• U.S. consumers’ spending declined unexpectedly and incomes stagnated in Oct. as hurricane Sandy kept some in the Northeast from getting to work or from shopping at traditional malls and car dealerships. Purchases decreased -0.2%, the weakest reading since May, after gaining +0.8% in the prior month. The median of 79 economists’ estimates called for no-change in nominal sales. Incomes were unchanged, held down by a drop in wages caused by Sandy, according to the Commerce Department’s report.
  • The U.S. MNI Chicago Report’s business barometer climbed to 50.4 from 49.9 in Oct.; readings above 50 indicate expansion. The report’s index of new orders, considered a leading indicator, dropped to 45.3, its lowest level in over three years, an indication the gains may not be sustained. The total reading contrasts with earlier reports from Philly and NYC that showed Sandy had halted manufacturing in that part of the country.


  • The Italian unemployment rate rose to a seasonally-adjusted 11.1% in Oct. from 10.8%, more than forecast and the highest level in 13 years as businesses refrain from hiring after the country’s recession entered its second year. Economists had predicted a rise to 10.9% according to the median of eight estimates in a Bloomberg News survey.
  • The euro-area jobless rate rose to a record 11.7% in Oct. and inflation slowed for a second month in November as the fiscal crisis and tougher austerity measures deepened the region’s economic woes. Unemployment rose +1bps from Sept.’s 11.6% figure, the highest since the data series started in 1995 and in line with the median estimate of 34 economists. Inflation slowed more than expected to 2.2% on falling energy prices, according to a separate report.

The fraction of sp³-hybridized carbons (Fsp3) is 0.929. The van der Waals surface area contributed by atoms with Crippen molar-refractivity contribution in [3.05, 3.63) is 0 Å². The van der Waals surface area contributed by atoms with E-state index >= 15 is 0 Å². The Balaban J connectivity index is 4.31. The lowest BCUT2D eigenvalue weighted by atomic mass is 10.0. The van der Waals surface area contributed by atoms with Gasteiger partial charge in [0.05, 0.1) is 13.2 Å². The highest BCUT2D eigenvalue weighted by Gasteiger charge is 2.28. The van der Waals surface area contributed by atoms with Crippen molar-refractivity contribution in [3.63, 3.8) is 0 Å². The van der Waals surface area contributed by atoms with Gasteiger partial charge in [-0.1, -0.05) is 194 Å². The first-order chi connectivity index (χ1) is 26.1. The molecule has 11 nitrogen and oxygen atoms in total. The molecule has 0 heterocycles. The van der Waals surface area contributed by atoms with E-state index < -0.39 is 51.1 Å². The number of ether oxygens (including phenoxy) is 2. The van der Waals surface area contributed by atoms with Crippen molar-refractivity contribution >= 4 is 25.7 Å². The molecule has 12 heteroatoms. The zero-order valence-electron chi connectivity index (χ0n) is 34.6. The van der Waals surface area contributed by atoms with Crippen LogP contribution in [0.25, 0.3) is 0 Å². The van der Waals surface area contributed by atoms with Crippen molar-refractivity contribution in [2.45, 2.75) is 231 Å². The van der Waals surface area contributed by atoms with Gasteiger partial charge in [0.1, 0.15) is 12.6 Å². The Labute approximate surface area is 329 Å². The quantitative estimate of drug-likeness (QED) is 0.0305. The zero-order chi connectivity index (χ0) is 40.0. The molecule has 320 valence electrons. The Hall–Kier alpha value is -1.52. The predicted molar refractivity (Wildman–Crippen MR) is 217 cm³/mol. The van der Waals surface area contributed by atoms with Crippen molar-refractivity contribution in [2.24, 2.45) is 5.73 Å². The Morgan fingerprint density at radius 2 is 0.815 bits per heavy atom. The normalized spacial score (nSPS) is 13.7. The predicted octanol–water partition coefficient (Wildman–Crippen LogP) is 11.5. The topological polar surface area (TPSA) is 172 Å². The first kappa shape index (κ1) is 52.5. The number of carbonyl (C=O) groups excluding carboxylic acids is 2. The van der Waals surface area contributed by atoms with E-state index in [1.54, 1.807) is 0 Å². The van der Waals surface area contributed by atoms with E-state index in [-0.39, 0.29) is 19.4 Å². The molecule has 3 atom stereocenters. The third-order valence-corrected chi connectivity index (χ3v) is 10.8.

• German lawmakers approved Greece’s latest rescue package as Finance Minister Wolfgang Schaeuble warned that a default in the country where the debt crisis began could trigger the collapse of the single currency. Within the Bundestag, 473 voted in favor; 100 voted no and 11 abstained.


  • Indian GDP growth slowed last quarter to match a three-year low, with GDP rising 5.3% YoY in the quarter ended Sept. 30, in line with the median of 42 estimates and down from 5.5% in the prior quarter. Growth in domestic spending and exports moderated, adding to pressure on the government to extend an economic-policy overhaul to spur investment.
  • Japan’s factory output unexpectedly rose the most since Dec. on production for devices such as Apple’s iPhone – a bright spot in an economy otherwise poised to shrink for a second straight quarter. Industrial production increased +1.8% in Oct. from the previous month, when it dropped -4.1%. Economists anticipated a fall of -2%.


“The man who makes a success of an important venture never wails for the crowd. He strikes out for himself. It takes nerve, it takes a great lot of grit; but the man that succeeds has both. Anyone can fail. The public admires the man who has enough confidence in himself to take a chance. These chances are the main things after all. The man who tries to succeed must expect to be criticized. Nothing important was ever done but the greater number consulted previously doubted the possibility. Success is the accomplishment of that which most people think can’t be done.”
-C. V. White

Taylor Anderson
Chief Strategist